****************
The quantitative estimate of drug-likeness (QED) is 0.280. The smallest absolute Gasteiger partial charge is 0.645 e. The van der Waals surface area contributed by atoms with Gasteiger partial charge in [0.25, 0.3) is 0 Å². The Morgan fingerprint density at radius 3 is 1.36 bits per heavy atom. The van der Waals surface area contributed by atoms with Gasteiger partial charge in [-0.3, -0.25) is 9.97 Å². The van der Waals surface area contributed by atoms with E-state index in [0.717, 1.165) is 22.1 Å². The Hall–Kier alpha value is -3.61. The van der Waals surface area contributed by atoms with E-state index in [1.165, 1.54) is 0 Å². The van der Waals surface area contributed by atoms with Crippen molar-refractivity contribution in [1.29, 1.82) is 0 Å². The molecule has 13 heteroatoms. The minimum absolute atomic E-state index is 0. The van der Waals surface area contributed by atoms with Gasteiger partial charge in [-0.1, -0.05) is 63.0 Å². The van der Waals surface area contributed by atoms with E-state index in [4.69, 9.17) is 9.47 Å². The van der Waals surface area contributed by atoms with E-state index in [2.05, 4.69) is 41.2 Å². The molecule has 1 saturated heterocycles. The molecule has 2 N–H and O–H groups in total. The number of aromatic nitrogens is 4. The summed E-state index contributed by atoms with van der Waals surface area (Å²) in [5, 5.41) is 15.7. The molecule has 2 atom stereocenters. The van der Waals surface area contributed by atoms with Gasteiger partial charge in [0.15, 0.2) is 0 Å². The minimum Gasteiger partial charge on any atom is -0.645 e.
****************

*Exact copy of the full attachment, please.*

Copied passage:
The quantitative estimate of drug-likeness (QED) is 0.280. The smallest absolute Gasteiger partial charge is 0.645 e. The van der Waals surface area contributed by atoms with Gasteiger partial charge in [0.25, 0.3) is 0 Å². The Morgan fingerprint density at radius 3 is 1.36 bits per heavy atom. The van der Waals surface area contributed by atoms with Gasteiger partial charge in [-0.3, -0.25) is 9.97 Å². The van der Waals surface area contributed by atoms with E-state index in [0.717, 1.165) is 22.1 Å². The Hall–Kier alpha value is -3.61. The van der Waals surface area contributed by atoms with E-state index in [1.165, 1.54) is 0 Å². The van der Waals surface area contributed by atoms with Crippen molar-refractivity contribution in [1.29, 1.82) is 0 Å². The molecule has 13 heteroatoms. The minimum absolute atomic E-state index is 0. The van der Waals surface area contributed by atoms with Gasteiger partial charge in [-0.1, -0.05) is 63.0 Å². The van der Waals surface area contributed by atoms with E-state index in [4.69, 9.17) is 9.47 Å². The van der Waals surface area contributed by atoms with E-state index in [2.05, 4.69) is 41.2 Å². The molecule has 1 saturated heterocycles. The molecule has 2 N–H and O–H groups in total. The number of aromatic nitrogens is 4. The summed E-state index contributed by atoms with van der Waals surface area (Å²) in [5, 5.41) is 15.7. The molecule has 2 atom stereocenters. The van der Waals surface area contributed by atoms with Gasteiger partial charge in [0.15, 0.2) is 0 Å². The minimum Gasteiger partial charge on any atom is -0.645 e.